Construction Management is different for the client because it only understands its final fixed price after placing each Trade Contract package, which often takes much longer than placing a single Main Contract as with the traditional approach to contracting.
What they do benefit from, however, is the ability to remove the Main Contractor’s overheads and profit when procuring subcontractors. Furthermore, in engaging with the specialist directly, the client will benefit from value engineering of both the programme and the price directly with the specialist: a benefit typically taken by the Main Contractor.
2 . Time Risk
Regarding the programme, Construction Management has been proven to be one of the quickest routes to practical completion. The Construction Manager will define the programme; from there, the client will allocate the risk of delays against this programme with each of its individual Trade Contractors.
One point of reference here is that individual Trade (Sub) Contractors are often smaller entities than a typical Main Contractor. Therefore, their ability to take on significant liability for LADs may be less than with the Main Contractor and accordingly, how these damages are dealt with is essential; otherwise, the client may be left holding a significant liability.
3 . Quality Risk
As with other routes, the client needs to focus heavily on the adequacy of the architectural design during the design stages. With Construction Management, the design team must define the architectural intent and specification of the works to ensure this can be appropriately included in the contract documents for each Trade Contractor. Once defined, Construction Management contracts are no different to traditional Main Contracts in how they ensure the delivery of those specifications.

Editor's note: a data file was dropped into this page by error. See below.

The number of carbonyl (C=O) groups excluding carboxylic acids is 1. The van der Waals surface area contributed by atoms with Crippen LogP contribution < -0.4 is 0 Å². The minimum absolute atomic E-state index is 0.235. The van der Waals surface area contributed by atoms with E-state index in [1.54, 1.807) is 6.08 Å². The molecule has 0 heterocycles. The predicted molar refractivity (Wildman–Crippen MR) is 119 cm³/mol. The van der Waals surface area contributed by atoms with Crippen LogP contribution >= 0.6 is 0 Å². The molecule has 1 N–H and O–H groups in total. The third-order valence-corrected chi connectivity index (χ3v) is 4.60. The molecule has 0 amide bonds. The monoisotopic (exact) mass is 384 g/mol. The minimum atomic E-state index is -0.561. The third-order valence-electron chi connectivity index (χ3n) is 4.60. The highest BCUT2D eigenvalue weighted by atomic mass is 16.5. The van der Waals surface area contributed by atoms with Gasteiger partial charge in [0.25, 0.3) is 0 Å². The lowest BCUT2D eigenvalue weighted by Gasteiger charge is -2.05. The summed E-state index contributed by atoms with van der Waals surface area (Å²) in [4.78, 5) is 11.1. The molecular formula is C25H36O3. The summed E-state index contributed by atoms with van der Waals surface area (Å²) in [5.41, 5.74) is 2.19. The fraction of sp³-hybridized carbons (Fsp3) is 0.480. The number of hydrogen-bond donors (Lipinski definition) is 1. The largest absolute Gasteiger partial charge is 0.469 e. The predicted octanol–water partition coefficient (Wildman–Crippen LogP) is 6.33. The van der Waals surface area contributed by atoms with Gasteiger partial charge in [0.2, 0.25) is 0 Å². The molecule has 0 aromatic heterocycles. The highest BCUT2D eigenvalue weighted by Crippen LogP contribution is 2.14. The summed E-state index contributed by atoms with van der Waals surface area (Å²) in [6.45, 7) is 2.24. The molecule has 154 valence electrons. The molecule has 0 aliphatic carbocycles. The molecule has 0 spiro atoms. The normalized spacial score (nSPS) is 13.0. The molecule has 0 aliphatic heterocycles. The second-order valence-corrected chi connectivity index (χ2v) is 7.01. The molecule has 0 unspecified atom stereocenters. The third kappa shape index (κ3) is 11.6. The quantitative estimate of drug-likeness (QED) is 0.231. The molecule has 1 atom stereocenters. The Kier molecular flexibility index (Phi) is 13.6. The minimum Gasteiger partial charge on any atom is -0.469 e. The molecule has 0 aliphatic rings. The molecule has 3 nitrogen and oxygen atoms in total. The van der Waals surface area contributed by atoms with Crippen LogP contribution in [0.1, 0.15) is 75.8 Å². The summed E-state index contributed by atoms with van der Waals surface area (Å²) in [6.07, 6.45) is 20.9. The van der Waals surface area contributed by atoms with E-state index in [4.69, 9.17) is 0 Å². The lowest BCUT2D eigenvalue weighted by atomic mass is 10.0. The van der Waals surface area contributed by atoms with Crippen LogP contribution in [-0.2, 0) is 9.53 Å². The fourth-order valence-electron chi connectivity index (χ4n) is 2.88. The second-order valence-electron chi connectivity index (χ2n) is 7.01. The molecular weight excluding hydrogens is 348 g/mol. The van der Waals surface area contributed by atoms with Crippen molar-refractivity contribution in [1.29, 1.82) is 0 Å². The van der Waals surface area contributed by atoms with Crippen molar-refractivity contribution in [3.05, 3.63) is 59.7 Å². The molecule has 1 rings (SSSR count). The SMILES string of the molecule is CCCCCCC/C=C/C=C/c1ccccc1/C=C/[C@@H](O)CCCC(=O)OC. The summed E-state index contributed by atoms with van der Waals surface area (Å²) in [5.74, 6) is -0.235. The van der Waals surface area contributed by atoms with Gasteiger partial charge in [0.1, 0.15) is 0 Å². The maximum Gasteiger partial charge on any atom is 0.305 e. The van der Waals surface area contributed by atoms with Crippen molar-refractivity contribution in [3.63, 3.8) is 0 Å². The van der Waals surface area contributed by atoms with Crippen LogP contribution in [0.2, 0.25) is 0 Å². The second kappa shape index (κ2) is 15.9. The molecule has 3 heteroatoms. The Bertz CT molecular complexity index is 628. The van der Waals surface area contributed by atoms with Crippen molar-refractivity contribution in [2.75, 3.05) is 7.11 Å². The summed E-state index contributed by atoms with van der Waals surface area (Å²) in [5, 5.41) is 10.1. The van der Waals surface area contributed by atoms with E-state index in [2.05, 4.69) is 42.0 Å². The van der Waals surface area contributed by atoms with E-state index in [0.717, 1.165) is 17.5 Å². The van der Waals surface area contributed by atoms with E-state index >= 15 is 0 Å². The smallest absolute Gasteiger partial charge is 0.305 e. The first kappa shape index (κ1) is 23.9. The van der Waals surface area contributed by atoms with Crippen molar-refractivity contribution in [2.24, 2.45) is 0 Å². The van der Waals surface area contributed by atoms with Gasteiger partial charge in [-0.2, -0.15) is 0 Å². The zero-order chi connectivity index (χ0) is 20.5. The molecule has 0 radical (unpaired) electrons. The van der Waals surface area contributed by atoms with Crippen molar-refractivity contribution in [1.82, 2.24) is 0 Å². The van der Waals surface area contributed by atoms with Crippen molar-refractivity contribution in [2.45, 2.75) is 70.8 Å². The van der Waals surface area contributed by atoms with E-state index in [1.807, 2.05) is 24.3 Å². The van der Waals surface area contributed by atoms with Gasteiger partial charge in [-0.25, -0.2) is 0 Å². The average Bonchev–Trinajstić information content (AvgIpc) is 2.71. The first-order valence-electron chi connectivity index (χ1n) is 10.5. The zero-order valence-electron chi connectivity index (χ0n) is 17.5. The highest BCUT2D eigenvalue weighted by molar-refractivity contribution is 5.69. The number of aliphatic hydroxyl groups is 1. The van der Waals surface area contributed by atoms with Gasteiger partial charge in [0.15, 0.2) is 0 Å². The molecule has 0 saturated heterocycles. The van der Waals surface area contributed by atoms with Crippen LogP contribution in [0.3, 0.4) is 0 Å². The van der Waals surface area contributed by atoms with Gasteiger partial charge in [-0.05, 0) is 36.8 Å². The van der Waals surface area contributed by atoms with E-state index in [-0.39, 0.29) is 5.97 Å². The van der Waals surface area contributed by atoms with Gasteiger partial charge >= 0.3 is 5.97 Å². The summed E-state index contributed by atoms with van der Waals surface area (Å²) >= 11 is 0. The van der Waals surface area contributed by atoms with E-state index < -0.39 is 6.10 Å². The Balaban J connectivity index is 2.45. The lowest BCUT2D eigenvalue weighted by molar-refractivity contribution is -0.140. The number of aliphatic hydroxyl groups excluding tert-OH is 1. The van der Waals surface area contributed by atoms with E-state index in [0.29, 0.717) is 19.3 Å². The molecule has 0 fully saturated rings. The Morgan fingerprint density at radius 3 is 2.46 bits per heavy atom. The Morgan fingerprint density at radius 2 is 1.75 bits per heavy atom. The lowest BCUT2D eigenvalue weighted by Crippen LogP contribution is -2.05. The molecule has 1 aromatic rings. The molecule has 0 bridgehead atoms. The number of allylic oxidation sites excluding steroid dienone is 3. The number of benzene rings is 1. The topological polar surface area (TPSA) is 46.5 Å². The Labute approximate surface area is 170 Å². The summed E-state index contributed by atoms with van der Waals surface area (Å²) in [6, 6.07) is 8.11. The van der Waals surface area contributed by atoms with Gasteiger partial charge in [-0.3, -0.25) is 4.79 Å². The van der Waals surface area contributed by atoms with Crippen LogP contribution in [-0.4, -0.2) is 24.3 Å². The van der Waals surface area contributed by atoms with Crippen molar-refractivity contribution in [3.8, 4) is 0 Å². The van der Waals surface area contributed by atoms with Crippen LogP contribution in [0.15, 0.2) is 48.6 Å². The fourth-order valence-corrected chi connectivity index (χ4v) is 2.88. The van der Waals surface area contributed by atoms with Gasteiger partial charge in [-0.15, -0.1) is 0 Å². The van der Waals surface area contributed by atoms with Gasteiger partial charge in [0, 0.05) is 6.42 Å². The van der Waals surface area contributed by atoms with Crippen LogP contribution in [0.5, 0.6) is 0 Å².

Construction Management as a procurement route is not the most common route. In fact, it involves a philosophy quite different from other routes but does come with significant advantages if used well. Construction Management can deliver a quicker build programme and reduced overall construction costs.
In the SME space, Construction Management has been growing in popularity. In another article, we described how many developers deliver their schemes on a quasi-construction management basis employing a project management team and acting as the Construction Manager themselves, directly engaging subcontractors.
With the increasing cost of construction materials, the financial risk to projects is front and focus. With SME clients continuing to look for cost-effective ways to manage their construction projects, Construction Management is an alternative worth considering.
Photo by Josh Olalde on Unsplash
About Paul Heming
Paul was a Quantity Surveyor who gained 10 years experience of managing £200 million worth of flagship UK projects, including 20 Fenchurch Street and Battersea Power Station. In 2015, Paul founded C-Link with the intention of sharing his expertise of managing major projects with the SME market.